Astronomy 3: Introductory Astronomy:
Planetary Systems
(formerly
Introductory Astronomy: The Solar System)
Fall 2013
Instructor:
Prof. Jonathan Fortney
Office: ISB 275
Email: jfortney
.at. ucsc.edu
Office Hours: Wednesdays 1:30  3:00
pm
Lecture times: TTh 2:00  3:45 pm
Lecture room: Thiman Lecture Hall 3
Discussion sections: see below.
Important
information:
TA Chris Mankovich will give lecture on Tuesday, 10/8, as Prof. Fortney will be out of town. Prof. Fortney's
office hours on 10/9 will be moved to Thursday, 10/10 from 911 a.m.
Updates and news will get
posted here during the quarter, so watch this space
The syllabus PDF from the first day of class is here.
Lecture PDF for:
Day 1
Day 2
Day 3
Day 4
Day 5
Day 6
Day 7
Day 8
Day 9
Day 10
Midterm Study Guide
Day 12
Day 13
Day 14
Day 15
Day 16
Day 17
Day 18
Day 19
Day 20
Final Study Guide
1 The text book: Cosmic Perspective: The Solar System, 7th edition, Bennett et al.
2 Access to the web site for the text book: www.masteringastronomy.com. The course ID is AY3FORTNEY.
3 An iClicker interactive remote.
4 Your student ID number so that you can register on www.masteringastronomy.com (hereafter referred to as MA) and register your iClicker. Your student ID number is seven digits long and has no leading letters.
I believe that your cheapest option is to BUY the textbook FROM THE BOOKSTORE.
Teaching Assistants:
Emily Cunningham, eccunnin@ucsc.edu, office hours: Mon 3:304:30, Tues 56, Weds 11:3012:30, ISB 255
Chris Mankovich, cmankovi@ucsc.edu, office hours: Tues 1112 and 45, I SB 355
Course material for Astronomy 3, Planetary Systems:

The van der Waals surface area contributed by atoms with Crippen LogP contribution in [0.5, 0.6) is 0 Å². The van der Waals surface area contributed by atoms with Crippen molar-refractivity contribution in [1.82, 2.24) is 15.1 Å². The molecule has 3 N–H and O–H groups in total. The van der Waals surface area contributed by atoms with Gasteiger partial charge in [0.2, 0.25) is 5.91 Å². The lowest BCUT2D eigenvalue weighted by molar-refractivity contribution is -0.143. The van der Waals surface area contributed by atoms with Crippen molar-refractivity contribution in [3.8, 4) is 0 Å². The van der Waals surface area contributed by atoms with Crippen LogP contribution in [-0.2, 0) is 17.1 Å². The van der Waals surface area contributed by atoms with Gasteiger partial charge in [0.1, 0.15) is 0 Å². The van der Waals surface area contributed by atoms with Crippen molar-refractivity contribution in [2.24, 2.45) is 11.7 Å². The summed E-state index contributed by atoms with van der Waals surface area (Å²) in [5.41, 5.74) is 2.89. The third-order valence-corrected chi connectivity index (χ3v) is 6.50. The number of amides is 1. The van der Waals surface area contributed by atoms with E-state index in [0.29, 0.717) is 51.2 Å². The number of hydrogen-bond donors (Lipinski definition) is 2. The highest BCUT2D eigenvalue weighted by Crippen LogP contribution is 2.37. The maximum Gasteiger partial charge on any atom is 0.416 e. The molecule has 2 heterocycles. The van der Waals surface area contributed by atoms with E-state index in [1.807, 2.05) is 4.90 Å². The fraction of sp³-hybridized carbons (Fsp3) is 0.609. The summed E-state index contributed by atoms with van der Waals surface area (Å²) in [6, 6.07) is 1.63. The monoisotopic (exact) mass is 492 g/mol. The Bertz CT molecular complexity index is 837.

Lecture and Discussion Section times
Homework assignments will all be available through the www.masteringastronomy.com web page.
Lecture Notes will be linked here.
Syllabus (will be updated throughout the term):
Week #, Dates 
Reading 
Topics 
week
1 
Chapter 1 
A short introduction to
the course and course content , seasons 
week
2 10/3 
Chapter 2 (all, but 2.1 briefly) Chapter 3 (all, but 3.1 and 3.2 briefly) 
seasons, moon phases, history of
astronomy orbits, Kepler's
laws, nature of science, HW1 
week
3 10/10 
Chapter 4 (4.14.4) Chapters 4 and 5 (4.55.4) 
NewtonÕs
Laws, Energy Matter
and Light, HW2 
week
4 10/17 
End of Chapter 5, Start of Chapter 7 Chapter 7, first part of Chapter 8 
overview of the Solar System formation of the Solar System, HW3 
week
5 10/24 
End of Chapter 8, start of Chapter 14 Chapter 9 
the Sun geology/geophysics of terrestrial
planets I, HW4 
week
6 10/31 
Chapter 9 MIDTERM 
geology/geophysics of terrestrial
planets II MIDTERM 
week
7 11/7 
Chapter 10 Chapter 10 
atmospheres of terrestrial planets I atmospheres of terrestrial planets II, HW5 
week
8 11/14 
Chapter 11 Chapter 11 
giant planets I giant planets II and their satellites , HW6 
week
9 11/21 
Chapter 12 Chapter 13 
asteroids, meteorites, dwarf planets,
comets planetary systems around other stars I,
HW7 
week
10 11/28 
Chapter 13 THANKSGIVING 
planetary systems around other stars II 
week
11 12/5 
Chapter 13 Chapter 24 
planetary systems around other stars
III, HW8 life in the solar system and in